Oct 03

iHome iD55 with iPadAfter trying several portable iPhone speaker systems over the years, I pretty much gave up finding one ideal for my needs. I still tested portable speakers now and again, of course – for professional reasons – but all left me wanting. The best I’ve found was the Altec Lansing iMT702, and it was released over three years ago. Since then it’s been disappointment after disappointment.

So when word came that iHome, one of my favorite iOS speaker companies, was releasing a sleek new portable speaker, the iD55, I was encouraged. Surely this reasonably priced system would perform better than its current, lousy competitors. iHome had never really let me down before.

No such luck.

While well designed and constructed, its poor performance and lack of obvious conveniences left me, once again, looking for a wall outlet.

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Oct 01

iPhone 5 with EarPodsGive three thoughtful users Apple’s iPhone 5 and each could easily come away with a different reaction. One sees a leap forward: an iPhone with a larger screen, LTE connectivity, and an attention to detail unmatched in consumer tech. Another spies a stale, lagging attempt to catch up to innovative competitors: a phone without a single industry-shifting pivot, no obvious next-gen features, and a last-decade OS.

Each is a defensible reaction to the iPhone 5, because both are true to an extent.  Therefore, it is the third, middle-ground view that rings most true for me:

This is the best iPhone yet, with long overdue additions, tweaks and advances certain to be welcomed by long-time users. But there’s disappointment, too, because Apple has once again played it safe.

Just a week out of the gate, the iPhone 5 is already a huge success, and will continue to be for the next twelve months – both in terms of sales and general user satisfaction. But Apple should be on notice; resting on your laurels can only take you so far for so long.

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May 02

iHome iW2 AirPlay SpeakerAirPlay is a technology developed by Apple that allows media to be streamed wirelessly via Wi-Fi to and from various devices. The Apple TV is the most conspicuous exemplar of the technology, which allows users of iPads, iPhones, iPod touches and compatible computers to stream movies, photos and music to their TVs without a cable.

But AirPlay has another application that doesn’t get much attention: wireless speaker systems.

There is a small selection of AirPlay-enabled speaker systems that leverage this technology to create a speaker setup in a room, several rooms, or throughout the house. They’re expensive alternatives to traditional iOS speaker solutions, and not for everyone. But if you have certain needs – and a liberal budget – they fill a need few other solutions can: connected wireless speakers with excellent range and sound, with the option to expand to multiple rooms.

I’ve recently spent a few weeks with one of these systems, the iHome iW2, which is one of the more affordable AirPlay units sold. At $199 MSRP it’s not cheap, but its excellent performance and relatively low price make the iW2 a tempting choice for those looking to add AirPlay speakers to their home or office.  Sadly, though, the iW2 and other AirPlay speakers share a common usage restriction.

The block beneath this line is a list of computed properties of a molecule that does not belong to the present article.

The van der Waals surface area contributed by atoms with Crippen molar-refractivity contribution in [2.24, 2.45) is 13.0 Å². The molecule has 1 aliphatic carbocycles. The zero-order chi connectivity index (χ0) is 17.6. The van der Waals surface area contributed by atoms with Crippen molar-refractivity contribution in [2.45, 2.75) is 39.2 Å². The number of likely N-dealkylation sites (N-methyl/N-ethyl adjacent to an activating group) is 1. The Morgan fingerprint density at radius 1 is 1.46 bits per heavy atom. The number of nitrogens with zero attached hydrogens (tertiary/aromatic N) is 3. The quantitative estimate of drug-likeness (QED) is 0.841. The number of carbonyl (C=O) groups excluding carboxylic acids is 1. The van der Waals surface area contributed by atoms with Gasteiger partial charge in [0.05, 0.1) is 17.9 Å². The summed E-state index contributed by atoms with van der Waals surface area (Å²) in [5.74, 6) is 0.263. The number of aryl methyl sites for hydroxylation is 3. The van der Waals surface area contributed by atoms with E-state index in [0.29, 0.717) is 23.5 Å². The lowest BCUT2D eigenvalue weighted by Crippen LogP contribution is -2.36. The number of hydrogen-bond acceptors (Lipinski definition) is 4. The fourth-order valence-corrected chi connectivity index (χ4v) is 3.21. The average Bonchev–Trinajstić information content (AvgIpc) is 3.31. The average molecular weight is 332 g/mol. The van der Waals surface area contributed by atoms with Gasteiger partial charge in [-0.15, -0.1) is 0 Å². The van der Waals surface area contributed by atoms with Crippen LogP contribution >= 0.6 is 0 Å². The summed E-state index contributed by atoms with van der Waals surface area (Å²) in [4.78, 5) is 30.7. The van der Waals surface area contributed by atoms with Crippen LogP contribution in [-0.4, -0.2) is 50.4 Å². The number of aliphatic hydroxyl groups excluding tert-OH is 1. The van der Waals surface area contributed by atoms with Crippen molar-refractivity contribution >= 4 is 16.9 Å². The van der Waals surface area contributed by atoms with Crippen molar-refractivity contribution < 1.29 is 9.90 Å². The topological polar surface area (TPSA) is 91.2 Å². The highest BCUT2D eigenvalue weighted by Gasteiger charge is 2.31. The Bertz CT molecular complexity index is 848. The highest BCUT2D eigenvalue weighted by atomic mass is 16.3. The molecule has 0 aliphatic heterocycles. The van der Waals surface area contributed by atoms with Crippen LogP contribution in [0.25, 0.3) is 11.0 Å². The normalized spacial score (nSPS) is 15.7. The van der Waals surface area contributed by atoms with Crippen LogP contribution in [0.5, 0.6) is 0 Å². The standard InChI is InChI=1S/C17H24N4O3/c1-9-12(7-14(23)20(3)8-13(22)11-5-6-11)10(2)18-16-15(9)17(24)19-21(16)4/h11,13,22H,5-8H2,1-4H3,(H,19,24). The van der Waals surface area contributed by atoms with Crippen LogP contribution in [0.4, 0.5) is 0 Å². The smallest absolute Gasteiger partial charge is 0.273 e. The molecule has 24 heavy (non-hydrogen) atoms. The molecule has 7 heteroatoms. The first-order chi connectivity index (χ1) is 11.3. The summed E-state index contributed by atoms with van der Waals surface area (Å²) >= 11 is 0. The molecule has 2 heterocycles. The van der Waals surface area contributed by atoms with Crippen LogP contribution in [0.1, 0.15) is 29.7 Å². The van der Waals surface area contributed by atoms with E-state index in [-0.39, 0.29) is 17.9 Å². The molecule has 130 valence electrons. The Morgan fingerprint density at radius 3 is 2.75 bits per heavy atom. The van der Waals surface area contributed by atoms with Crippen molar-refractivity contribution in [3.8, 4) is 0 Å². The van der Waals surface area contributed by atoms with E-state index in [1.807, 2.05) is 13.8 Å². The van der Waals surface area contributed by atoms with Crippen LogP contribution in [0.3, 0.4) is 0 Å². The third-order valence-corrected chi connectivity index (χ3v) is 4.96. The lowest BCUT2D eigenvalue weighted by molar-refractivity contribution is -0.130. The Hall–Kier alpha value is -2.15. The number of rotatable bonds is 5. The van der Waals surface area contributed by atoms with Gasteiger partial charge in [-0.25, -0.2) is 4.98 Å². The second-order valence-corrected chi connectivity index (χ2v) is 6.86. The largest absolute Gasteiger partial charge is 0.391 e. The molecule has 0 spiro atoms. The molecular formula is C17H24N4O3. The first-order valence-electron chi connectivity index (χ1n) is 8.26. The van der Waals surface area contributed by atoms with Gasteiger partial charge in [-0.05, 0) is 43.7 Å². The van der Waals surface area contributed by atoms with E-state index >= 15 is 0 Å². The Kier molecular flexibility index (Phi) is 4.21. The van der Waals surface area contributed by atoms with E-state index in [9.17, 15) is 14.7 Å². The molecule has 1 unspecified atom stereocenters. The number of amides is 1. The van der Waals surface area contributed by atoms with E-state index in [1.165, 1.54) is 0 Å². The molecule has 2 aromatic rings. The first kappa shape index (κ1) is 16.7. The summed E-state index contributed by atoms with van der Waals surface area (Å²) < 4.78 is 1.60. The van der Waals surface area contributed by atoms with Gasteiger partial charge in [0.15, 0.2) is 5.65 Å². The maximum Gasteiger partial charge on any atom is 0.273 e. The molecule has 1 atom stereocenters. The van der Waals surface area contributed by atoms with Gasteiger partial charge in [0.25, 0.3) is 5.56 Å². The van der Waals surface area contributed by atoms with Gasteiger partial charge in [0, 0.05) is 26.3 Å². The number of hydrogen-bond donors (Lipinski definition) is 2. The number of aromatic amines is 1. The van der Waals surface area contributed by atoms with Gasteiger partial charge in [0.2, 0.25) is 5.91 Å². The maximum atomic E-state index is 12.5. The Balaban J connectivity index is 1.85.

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Mar 27

iHome iD50 Front View with iPad 2Last year’s iHome iA100 remains one of the most feature-rich (and complicated) iPhone/iPad alarm systems ever released. It’s one of the few solutions  for demanding users who want unmatched control of how their alarm clock and iOS device(s) work together to ease them to sleep or into a new day. Despite its high price and over reliance on app-based controls, it’s still on my recommend list for users who would benefit (as I do) from its highly-customizable options. 

But there’s a new iHome iOS alarm clock that’s probably a better choice for most would-be users.  The company has released what you might call the iA100’s little brother, the iD50. Similar to the iA100, the new iHome iD50 is smaller, cheaper, shares most of the same features, and adds a welcome dose of simplicity without sacrificing function.

All things being equal, I’d say if you were considering the iA100, you should go with the iD50 instead.

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Mar 16

3rd Generation iPad

Updated March 19, 2012: For days I’ve been reading rave reviews of the new 3rd Gen iPad. Each early reviewer had his own unique observations, but generally the love was directed where you would expect: the Retina display, battery life, graphics performance, LTE, and overall Apple-ness. From the moment it was announced – and actually even before – I never doubted I would love the new iPad even more than I did the first generation or the iPad 2. 

And I do greatly appreciate the important new features. But after spending a few days with Apple’s second tablet revision, love is not the first word I’d use to describe my feeling.  In fact, I’m a little disappointed.  Not that the iPad 3 isn’t great – it absolutely is -  or that it’s improvements aren’t important – they are – but in taking their tablet to the next level, Apple has also sacrificed some of what made the device feel like the “magical” slab of glass it’s been since the first model was introduced two years ago. 

Is the gain worth the give?

The Hardware

An understanding of the new iPad’s hardware begins and ends with its screen, the Retina display.  This 2048×1536 264PPI  IPS touchscreen is the star at the center of the iPad 3 system, around which all revolves.

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